Kappa Kappa Gamma and Sigma Chi’s show “Balloonie Toons” took home the top prize to cap off the 70th annual Rock Chalk Revue on Saturday.
The philanthropic show has largely remained the same since it first premiered in 1949.
Rock Chalk Revue is a campus-wide variety show presenting five groups of combined students from one sorority and one fraternity who have developed a production of singing, dancing, acting or all three. The participants develop their own storylines and costumes.
Auditions for Rock Chalk Revue begin in the fall semester. The number is then cut down to five who perform three nights in a row at the Lied Center in the spring.
Henry Killen, a senior from Winona, Minnesota, and the executive director of Rock Chalk Revue this year, elected to oversee the production. Killen said the format of Rock Chalk Revue has remained the same over the years, making it a staple for alumni.
“[Rock Chalk Revue] is at a point now where it is three or four generations old where grandparents can come back and watch their grandkids be in the show. And they can say they were in the show 65, 70 years ago,” Killen said. “It’s really one of the great KU traditions. It’s special.”
The philanthropic event will now donate 80 percent of the proceeds to a Lawrence-based charity. The organization is chosen every two years with the 69th and 70th shows donating to the Boys & Girls Club of Lawrence while the remaining 20 percent is donated to student scholarships via the Dream Maker Fund.
“This is a really unique way for people to come together to raise money,” Killen said. “It’s been around for so long and people are so passionate about it — all the way back to the ‘40s until now.”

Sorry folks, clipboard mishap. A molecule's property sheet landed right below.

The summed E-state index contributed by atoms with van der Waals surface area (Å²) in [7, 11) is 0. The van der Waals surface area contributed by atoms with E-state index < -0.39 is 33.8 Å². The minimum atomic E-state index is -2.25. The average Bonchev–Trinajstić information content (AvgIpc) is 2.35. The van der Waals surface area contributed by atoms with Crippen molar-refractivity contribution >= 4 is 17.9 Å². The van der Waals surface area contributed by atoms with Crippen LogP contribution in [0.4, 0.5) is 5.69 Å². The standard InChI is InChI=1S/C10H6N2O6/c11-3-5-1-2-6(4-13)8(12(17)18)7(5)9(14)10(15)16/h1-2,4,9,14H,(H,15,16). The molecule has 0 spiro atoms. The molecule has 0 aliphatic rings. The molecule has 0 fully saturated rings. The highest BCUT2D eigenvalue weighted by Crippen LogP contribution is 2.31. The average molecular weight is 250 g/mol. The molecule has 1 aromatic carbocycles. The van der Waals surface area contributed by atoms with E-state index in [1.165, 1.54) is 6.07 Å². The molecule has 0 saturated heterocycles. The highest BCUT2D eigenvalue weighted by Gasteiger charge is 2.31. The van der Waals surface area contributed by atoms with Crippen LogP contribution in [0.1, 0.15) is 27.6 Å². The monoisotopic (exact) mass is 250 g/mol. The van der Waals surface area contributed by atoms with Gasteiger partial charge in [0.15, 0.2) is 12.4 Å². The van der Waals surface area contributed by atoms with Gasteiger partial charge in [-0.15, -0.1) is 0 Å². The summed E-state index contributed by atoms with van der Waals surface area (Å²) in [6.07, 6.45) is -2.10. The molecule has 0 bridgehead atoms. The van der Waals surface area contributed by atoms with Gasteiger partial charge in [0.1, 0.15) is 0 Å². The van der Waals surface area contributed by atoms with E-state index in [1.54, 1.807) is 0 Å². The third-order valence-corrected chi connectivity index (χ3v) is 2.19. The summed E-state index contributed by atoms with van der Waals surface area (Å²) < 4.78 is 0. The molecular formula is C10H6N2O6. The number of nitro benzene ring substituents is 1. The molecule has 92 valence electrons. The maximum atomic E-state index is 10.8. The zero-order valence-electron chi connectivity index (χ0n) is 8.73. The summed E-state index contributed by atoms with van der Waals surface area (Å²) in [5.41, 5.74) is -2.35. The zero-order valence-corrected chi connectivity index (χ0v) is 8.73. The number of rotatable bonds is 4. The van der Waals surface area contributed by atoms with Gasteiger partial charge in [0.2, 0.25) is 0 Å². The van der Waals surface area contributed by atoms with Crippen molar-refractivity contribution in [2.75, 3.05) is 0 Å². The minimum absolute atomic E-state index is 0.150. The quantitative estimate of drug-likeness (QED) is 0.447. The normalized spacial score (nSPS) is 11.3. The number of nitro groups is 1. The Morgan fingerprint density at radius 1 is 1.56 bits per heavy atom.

Daniel Erickson, a senior from Omaha, Nebraska, is also an executive director who has participated in Rock Chalk Revue all four years of college. Even though his role has changed throughout his time with the production, Rock Chalk Revue's goal has remained the same.
“I think that is one of the best things about Rock Chalk Revue,” Erickson said. “Throughout its history, it’s stayed true to what it’s all about — to the philanthropy aspect of it.”
Erickson said the changes he has noticed involve the individual groups — an increased intricacy and commitment from all involved.
“Compared to years past, people are getting a lot more in-depth in the storyline and character development and set build,” Erickson said. “They are really putting on these amazing productions and it’s getting better and better every year.”
Erickson, whose fraternity Phi Gamma Delta was part of the winning group last year, loves seeing the improvement from the first audition to the final show.
“It’s such an amazing thing to watch from our perspective,” Erickson said. “We’ve worked with these shows throughout an entire year now. Just watching the leap of improvement, the Wednesday dress rehearsal to the Thursday show is huge and something we’re really excited about.”
After the show, Erickson said the 70th year is on pace to be the best-earning year and set fundraising records. There was no true front-runner going into the final night and Erickson said every group proved they could win with their performances before “Balloonie Toons” took home to final prize.
“[All the performances] went very well,” Erickson said. “We were so proud of every group and their performances.”